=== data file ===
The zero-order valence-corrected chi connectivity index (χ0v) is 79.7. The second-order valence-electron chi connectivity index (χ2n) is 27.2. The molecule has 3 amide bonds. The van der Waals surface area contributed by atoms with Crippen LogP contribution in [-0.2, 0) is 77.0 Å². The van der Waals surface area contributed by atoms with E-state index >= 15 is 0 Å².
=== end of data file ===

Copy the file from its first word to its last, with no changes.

The zero-order valence-corrected chi connectivity index (χ0v) is 79.7. The second-order valence-electron chi connectivity index (χ2n) is 27.2. The molecule has 3 amide bonds. The van der Waals surface area contributed by atoms with Crippen LogP contribution in [-0.2, 0) is 77.0 Å². The van der Waals surface area contributed by atoms with E-state index >= 15 is 0 Å².